The rare coin market often uses the movement of the precious metals spot prices as an indicator to anticipate not only demand for items such as bullion and generic gold, but also the general direction of the market for collectible coins. Traditional thinking has it that a larger public demand for tangible assets such as precious metals has a spillover effect into collectible coins. The bull market for rare coins from 1999 to 2007 largely tracked the tremendous run of the gold price over the same time period. Further, when the economy endured the Great Recession the coin business maintained because metals kept on rising. However, when metals began their nosedive in 2013 the coin market stalled even though the wider economy was showing small signs of improvement. But is it an oversimplification to use only this indicator to gauge the coin market? Leading economic indicators can also help understand where our market may be heading. Data such as the unemployment rate, consumer expectations, new building permits, manufacturing date (as measured by the ISM index), and the Federal Reserve M2 money supply all signal the health of the macroeconomy in the United States. The reason we bring this up is because even though the mood in the coin business seems to be on the negative side at the moment, the economy is performing well by many of these measurements, and has been for some months. If the economy continues to slowly but surely perform better but the coin market does not, we need to look at why this is the case.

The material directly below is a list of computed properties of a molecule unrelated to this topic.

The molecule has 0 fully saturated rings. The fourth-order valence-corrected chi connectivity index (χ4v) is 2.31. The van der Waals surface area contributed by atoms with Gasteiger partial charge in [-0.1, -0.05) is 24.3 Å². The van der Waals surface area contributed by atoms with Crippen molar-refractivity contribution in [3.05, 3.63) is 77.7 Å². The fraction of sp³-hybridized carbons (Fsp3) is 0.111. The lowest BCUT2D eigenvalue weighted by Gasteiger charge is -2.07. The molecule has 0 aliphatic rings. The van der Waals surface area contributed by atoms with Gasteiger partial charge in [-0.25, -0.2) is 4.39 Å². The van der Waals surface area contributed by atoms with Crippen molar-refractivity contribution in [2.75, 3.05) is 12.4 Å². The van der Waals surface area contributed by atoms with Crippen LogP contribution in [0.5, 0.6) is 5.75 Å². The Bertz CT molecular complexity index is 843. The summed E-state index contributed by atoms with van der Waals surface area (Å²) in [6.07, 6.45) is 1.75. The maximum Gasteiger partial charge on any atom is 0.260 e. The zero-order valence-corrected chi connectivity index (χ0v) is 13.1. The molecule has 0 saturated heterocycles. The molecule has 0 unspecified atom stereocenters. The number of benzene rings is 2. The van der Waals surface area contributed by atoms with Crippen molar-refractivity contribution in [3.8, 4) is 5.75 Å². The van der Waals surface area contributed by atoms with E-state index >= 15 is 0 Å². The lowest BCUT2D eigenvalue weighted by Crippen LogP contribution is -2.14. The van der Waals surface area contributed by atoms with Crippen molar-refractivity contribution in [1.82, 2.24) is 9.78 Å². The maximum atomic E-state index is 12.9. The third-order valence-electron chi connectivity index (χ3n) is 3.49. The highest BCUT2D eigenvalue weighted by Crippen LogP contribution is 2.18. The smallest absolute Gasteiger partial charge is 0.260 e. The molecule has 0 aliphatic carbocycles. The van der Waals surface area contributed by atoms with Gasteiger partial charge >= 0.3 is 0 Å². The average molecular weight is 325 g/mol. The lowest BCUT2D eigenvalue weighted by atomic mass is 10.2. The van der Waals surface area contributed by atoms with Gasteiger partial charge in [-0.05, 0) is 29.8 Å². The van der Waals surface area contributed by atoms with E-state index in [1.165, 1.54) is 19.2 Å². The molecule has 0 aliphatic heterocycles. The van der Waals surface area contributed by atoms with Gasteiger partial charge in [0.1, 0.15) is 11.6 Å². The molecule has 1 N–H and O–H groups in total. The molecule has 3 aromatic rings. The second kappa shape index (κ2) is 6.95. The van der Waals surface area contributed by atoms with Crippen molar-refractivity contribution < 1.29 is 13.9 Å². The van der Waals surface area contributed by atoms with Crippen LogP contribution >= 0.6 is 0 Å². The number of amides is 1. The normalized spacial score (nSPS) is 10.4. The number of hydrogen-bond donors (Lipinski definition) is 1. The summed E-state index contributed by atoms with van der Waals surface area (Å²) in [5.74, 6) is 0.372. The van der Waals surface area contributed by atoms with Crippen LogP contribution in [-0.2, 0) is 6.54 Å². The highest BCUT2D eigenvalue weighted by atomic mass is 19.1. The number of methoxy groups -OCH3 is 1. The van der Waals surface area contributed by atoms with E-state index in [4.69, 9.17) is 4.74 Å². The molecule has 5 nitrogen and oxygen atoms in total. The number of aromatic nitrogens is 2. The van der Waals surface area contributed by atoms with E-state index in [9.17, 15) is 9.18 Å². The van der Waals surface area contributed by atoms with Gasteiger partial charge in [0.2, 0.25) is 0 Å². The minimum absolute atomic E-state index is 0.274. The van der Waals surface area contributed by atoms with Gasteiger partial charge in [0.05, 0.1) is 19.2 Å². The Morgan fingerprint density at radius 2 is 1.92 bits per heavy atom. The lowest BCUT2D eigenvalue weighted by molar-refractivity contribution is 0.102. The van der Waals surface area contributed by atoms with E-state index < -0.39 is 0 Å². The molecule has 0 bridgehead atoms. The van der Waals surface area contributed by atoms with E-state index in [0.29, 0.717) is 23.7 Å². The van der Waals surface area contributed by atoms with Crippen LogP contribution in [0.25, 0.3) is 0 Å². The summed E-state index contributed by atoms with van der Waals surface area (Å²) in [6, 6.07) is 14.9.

THIS WEEK’S MARKET
The positive movement in the gold spot price has again increased bidding activity for generic gold coins. In the recent past we have seen that as the gold price increased, premiums have decreased. However, we have not seen that this time. The only tightening seen this week is for Gem Saints.
This series continues to suffer due primarily to a lack of demand and surplus supply. While the $50 slugs have held solid over the past year and a half, all of the other coins in the series continue to find new lows at auction.
We begin this week another comprehensive review of this active and volatile series. Most of the activity is centered on the MS65 and MS66 grades, where realized prices continue to be all over the proverbial map within the same certified grade.
We have updated pricing for common date circulated coins as we have observed wholesale trades that were below our previous levels. We consulted with traders in this material to find the appropriate levels.
New pricing added this month: MS64 CAC, MS65 CAC, MS66 CAC, MS67 CAC for Gold Commemoratives & 2016 Proof Sets. More grades can be found for all series at: www.greysheet.com/coin-prices”